Powering the Moon: Mines space resources students selected for NASA lunar project
Students from Colorado School of Mines’ Space Resources graduate program have been working on a tangible solution to a modern problem: how do you power lunar missions?
Current students Ken Liang and Chris Tolton, with help from Mines alum Kostas Papangelis, who recently graduated with his master’s degree in space resources, have teamed up to figure out an energy transmission and storage system for lunar missions. Their proposal, under the name Team Orbital Mining Corporation (OMC) was submitted to NASA’s Watts on the Moon challenge, a competition seeking solutions for energy distribution, management and storage for space flight and future operations on the lunar surface back in June.
Over 30 teams submitted proposals for Watts on the Moon’s initial call for entries. The Mines team is one of seven that were selected to move on the second level of the competition.
“We want to mine the Moon, but before you do that you need lots of power, Liang said. “Mining is very energy intensive. If we can produce rocket propellant on the Moon it will be about 10x easier from an energy perspective to send it to low Earth orbit from the Moon than the other way around.”
For Liang, who enrolled at Mines to change gears and start a career in the space industry, being involved in the project happened by chance. In the Innov8x entrepreneurship class, he was working on a project related to solar power. Tolton, meanwhile in the same class, created Luna Power, which proposed a lunar DC microgrid to kickstart mining on the Moon. Liang found Tolton’s idea promising, so when the solar power project fizzled out, he connected with Tolton and they ended up working together on advancing the lunar start up further.
Amazingly, the team has worked on this project without ever physically being in the same room—Liang lives in Chicago while Tolton resides in Colombia. Both are fully online students in the Space Resources graduate program. And they regularly discuss ideas with Papangelis, who works as a mining engineer in Greece.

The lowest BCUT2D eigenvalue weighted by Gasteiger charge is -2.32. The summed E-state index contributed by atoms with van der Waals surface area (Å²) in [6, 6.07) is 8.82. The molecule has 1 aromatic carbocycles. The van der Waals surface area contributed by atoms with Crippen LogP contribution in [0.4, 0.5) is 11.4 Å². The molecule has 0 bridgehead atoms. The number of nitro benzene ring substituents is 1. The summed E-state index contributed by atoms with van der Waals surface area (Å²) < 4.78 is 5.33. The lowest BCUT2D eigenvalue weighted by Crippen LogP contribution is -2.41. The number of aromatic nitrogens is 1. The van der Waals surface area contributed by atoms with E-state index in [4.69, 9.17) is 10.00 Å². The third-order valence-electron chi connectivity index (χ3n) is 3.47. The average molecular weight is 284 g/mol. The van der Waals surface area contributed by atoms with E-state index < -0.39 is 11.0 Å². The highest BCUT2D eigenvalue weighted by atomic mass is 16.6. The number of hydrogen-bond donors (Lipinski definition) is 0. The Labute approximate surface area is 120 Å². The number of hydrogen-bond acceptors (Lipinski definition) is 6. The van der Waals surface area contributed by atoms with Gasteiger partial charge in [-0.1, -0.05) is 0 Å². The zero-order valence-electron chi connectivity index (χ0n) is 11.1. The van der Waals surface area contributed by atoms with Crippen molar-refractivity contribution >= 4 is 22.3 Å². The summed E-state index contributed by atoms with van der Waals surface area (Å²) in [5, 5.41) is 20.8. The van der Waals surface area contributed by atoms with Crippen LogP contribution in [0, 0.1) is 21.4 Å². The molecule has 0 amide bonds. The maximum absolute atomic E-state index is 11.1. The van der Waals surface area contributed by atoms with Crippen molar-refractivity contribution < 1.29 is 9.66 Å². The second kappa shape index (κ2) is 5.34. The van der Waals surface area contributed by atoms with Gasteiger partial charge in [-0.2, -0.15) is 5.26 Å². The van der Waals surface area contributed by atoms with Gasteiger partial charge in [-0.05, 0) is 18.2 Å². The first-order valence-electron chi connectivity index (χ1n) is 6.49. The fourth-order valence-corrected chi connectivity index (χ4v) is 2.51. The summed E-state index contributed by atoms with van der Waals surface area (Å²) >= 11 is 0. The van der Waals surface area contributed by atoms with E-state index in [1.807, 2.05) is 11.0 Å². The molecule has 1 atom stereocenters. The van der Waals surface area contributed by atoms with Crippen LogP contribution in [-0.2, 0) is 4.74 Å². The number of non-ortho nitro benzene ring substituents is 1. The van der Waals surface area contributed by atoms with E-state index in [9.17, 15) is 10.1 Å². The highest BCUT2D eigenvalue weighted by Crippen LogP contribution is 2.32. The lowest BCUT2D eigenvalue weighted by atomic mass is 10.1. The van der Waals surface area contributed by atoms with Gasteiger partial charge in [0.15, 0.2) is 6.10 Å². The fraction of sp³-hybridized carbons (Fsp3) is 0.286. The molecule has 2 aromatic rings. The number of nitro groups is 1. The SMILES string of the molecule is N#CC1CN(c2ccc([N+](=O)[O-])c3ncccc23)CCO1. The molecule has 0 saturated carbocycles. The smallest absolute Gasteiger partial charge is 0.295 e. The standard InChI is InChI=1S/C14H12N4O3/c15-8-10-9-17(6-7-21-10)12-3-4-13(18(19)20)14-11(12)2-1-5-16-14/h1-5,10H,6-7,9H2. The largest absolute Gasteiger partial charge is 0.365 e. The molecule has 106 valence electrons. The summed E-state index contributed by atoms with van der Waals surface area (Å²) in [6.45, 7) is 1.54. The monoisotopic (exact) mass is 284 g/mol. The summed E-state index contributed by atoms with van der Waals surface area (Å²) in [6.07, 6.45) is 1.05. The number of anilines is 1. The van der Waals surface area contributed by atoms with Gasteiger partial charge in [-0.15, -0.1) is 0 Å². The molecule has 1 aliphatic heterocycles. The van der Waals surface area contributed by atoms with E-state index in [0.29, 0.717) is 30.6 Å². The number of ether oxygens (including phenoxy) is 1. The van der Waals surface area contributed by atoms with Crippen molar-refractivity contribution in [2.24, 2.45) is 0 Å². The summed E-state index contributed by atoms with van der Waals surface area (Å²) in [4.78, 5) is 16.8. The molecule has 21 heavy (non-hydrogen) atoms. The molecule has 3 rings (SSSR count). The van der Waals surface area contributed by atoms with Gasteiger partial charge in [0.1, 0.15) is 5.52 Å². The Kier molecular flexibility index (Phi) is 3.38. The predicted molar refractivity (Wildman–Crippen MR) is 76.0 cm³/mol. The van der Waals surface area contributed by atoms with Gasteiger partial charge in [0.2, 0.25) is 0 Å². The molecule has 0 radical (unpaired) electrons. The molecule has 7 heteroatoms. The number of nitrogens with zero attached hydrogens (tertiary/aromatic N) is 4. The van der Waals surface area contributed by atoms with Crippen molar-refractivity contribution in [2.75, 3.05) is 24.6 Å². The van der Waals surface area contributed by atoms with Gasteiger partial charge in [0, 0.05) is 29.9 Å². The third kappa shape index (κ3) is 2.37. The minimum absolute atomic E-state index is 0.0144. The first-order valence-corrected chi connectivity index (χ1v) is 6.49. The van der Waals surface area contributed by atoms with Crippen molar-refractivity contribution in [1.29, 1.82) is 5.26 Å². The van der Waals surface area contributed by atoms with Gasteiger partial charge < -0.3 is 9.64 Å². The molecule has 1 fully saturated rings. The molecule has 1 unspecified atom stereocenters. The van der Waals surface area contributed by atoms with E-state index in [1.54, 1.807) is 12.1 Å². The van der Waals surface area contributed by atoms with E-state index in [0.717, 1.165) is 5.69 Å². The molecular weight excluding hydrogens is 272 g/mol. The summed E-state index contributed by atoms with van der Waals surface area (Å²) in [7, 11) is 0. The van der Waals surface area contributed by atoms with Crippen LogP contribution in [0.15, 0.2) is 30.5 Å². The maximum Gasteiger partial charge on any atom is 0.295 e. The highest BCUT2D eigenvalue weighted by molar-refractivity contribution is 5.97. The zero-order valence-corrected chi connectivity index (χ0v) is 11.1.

“For people who are interested in doing a start-up, Mines is the place to be,” Tolton said. “The university is laser-focused on that.” “I was initially apprehensive about an intensive and technical online course from overseas, but it’s manageable,” he added.
As part of making the second stage of the competition, the Mines team received $200,000 to work on their idea. They will find out next year if they advance to the third and final stage following a NASA visit next spring. If they make that cut, they’ll be awarded additional funding of $400,000.
The simplest way to explain their design – without giving too many details away – is that they’re adapting a DC to DC converter to survive the lunar night. Once they figure that out, Tolton believes they’ll be able to create most of the hardware for a lunar DC microgrid. Their long term goals are to: build the first power power plant on the Moon; prospect for volatiles (water); and then produce rocket propellant.
Providing and storing electricity on the Moon is no easy task. The team explained some of the big reasons why:
- Temperatures are extreme. The Moon’s surface gets very cold and very hot over the span of a 28-day cycle.
- There’s radiation to contend with, without the protections we have on Earth. This affects how electronic equipment functions.
- Lunar dust is incredibly angular and abrasive. It can easily damage tools and instruments.
- It’s a vacuum. There’s no “air” on the Moon or in space.
Their system is getting help from an unlikely place. Zekalabs, a power conversion company based in Bulgaria, hosted the students twice in Sofia to arrange for a donation of some equipment for their project and to discuss how to adapt their hardware for the lunar environment.
Being finalists in Watts on the Moon is the team’s first step to realizing their ultimate goal: Getting into space.
You can read more about their project at: www.orbitalminecorp.com